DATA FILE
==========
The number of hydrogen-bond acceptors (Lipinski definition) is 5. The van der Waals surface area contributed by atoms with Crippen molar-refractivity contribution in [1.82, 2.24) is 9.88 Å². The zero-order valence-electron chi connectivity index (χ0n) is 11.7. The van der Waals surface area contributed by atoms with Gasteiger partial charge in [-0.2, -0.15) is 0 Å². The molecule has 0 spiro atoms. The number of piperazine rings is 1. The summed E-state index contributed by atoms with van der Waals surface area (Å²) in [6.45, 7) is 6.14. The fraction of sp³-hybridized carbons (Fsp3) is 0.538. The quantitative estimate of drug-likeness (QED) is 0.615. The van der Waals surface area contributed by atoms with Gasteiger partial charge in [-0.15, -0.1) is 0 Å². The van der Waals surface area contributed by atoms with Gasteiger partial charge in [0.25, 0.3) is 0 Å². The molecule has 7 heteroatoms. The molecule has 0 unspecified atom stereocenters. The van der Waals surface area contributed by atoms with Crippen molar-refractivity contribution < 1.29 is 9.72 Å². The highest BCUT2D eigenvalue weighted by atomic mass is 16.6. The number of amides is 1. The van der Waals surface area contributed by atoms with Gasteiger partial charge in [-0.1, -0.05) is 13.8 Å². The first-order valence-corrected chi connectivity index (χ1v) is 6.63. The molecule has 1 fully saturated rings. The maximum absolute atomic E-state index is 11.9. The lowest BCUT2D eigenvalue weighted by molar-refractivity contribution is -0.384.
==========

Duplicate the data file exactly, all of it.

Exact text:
The number of hydrogen-bond acceptors (Lipinski definition) is 5. The van der Waals surface area contributed by atoms with Crippen molar-refractivity contribution in [1.82, 2.24) is 9.88 Å². The zero-order valence-electron chi connectivity index (χ0n) is 11.7. The van der Waals surface area contributed by atoms with Gasteiger partial charge in [-0.2, -0.15) is 0 Å². The molecule has 0 spiro atoms. The number of piperazine rings is 1. The summed E-state index contributed by atoms with van der Waals surface area (Å²) in [6.45, 7) is 6.14. The fraction of sp³-hybridized carbons (Fsp3) is 0.538. The quantitative estimate of drug-likeness (QED) is 0.615. The van der Waals surface area contributed by atoms with Gasteiger partial charge in [-0.15, -0.1) is 0 Å². The van der Waals surface area contributed by atoms with Gasteiger partial charge in [0.25, 0.3) is 0 Å². The molecule has 7 heteroatoms. The molecule has 0 unspecified atom stereocenters. The van der Waals surface area contributed by atoms with Crippen molar-refractivity contribution < 1.29 is 9.72 Å². The highest BCUT2D eigenvalue weighted by atomic mass is 16.6. The number of amides is 1. The van der Waals surface area contributed by atoms with Gasteiger partial charge in [-0.1, -0.05) is 13.8 Å². The first-order valence-corrected chi connectivity index (χ1v) is 6.63. The molecule has 1 fully saturated rings. The maximum absolute atomic E-state index is 11.9. The lowest BCUT2D eigenvalue weighted by molar-refractivity contribution is -0.384.